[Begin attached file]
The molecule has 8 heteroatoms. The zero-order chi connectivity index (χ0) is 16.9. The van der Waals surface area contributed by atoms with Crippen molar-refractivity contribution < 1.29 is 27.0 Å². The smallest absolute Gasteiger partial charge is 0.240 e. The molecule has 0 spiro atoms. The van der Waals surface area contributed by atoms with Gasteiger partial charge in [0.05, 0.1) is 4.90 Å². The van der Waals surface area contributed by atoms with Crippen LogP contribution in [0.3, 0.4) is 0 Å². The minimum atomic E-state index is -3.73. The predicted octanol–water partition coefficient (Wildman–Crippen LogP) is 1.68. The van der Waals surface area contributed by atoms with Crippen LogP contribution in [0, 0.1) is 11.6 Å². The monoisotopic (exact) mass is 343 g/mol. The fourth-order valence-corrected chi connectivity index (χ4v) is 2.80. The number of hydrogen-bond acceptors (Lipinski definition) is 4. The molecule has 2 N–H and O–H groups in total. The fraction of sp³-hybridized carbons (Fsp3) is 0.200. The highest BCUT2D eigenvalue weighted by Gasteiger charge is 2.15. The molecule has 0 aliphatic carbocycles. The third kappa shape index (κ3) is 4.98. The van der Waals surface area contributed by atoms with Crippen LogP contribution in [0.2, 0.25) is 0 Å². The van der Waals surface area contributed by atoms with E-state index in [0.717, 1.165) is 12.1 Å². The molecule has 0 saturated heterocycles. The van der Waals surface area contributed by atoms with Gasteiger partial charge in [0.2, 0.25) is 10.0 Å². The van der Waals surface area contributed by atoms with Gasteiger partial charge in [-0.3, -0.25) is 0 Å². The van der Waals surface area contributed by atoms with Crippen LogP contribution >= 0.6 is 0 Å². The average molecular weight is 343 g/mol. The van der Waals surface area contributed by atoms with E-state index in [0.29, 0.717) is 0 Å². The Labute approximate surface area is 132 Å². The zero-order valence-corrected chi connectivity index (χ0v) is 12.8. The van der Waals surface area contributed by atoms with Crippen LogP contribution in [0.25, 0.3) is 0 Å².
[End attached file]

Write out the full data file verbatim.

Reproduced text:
The molecule has 8 heteroatoms. The zero-order chi connectivity index (χ0) is 16.9. The van der Waals surface area contributed by atoms with Crippen molar-refractivity contribution < 1.29 is 27.0 Å². The smallest absolute Gasteiger partial charge is 0.240 e. The molecule has 0 spiro atoms. The van der Waals surface area contributed by atoms with Gasteiger partial charge in [0.05, 0.1) is 4.90 Å². The van der Waals surface area contributed by atoms with Crippen LogP contribution in [0.3, 0.4) is 0 Å². The minimum atomic E-state index is -3.73. The predicted octanol–water partition coefficient (Wildman–Crippen LogP) is 1.68. The van der Waals surface area contributed by atoms with Crippen LogP contribution in [0, 0.1) is 11.6 Å². The monoisotopic (exact) mass is 343 g/mol. The fourth-order valence-corrected chi connectivity index (χ4v) is 2.80. The number of hydrogen-bond acceptors (Lipinski definition) is 4. The molecule has 2 N–H and O–H groups in total. The fraction of sp³-hybridized carbons (Fsp3) is 0.200. The highest BCUT2D eigenvalue weighted by Gasteiger charge is 2.15. The molecule has 0 aliphatic carbocycles. The third kappa shape index (κ3) is 4.98. The van der Waals surface area contributed by atoms with Crippen LogP contribution in [0.2, 0.25) is 0 Å². The van der Waals surface area contributed by atoms with E-state index in [0.717, 1.165) is 12.1 Å². The molecule has 0 saturated heterocycles. The van der Waals surface area contributed by atoms with Gasteiger partial charge in [0.2, 0.25) is 10.0 Å². The van der Waals surface area contributed by atoms with Gasteiger partial charge in [-0.3, -0.25) is 0 Å². The van der Waals surface area contributed by atoms with Crippen LogP contribution >= 0.6 is 0 Å². The average molecular weight is 343 g/mol. The van der Waals surface area contributed by atoms with E-state index in [0.29, 0.717) is 0 Å². The Labute approximate surface area is 132 Å². The zero-order valence-corrected chi connectivity index (χ0v) is 12.8. The van der Waals surface area contributed by atoms with Crippen LogP contribution in [0.25, 0.3) is 0 Å².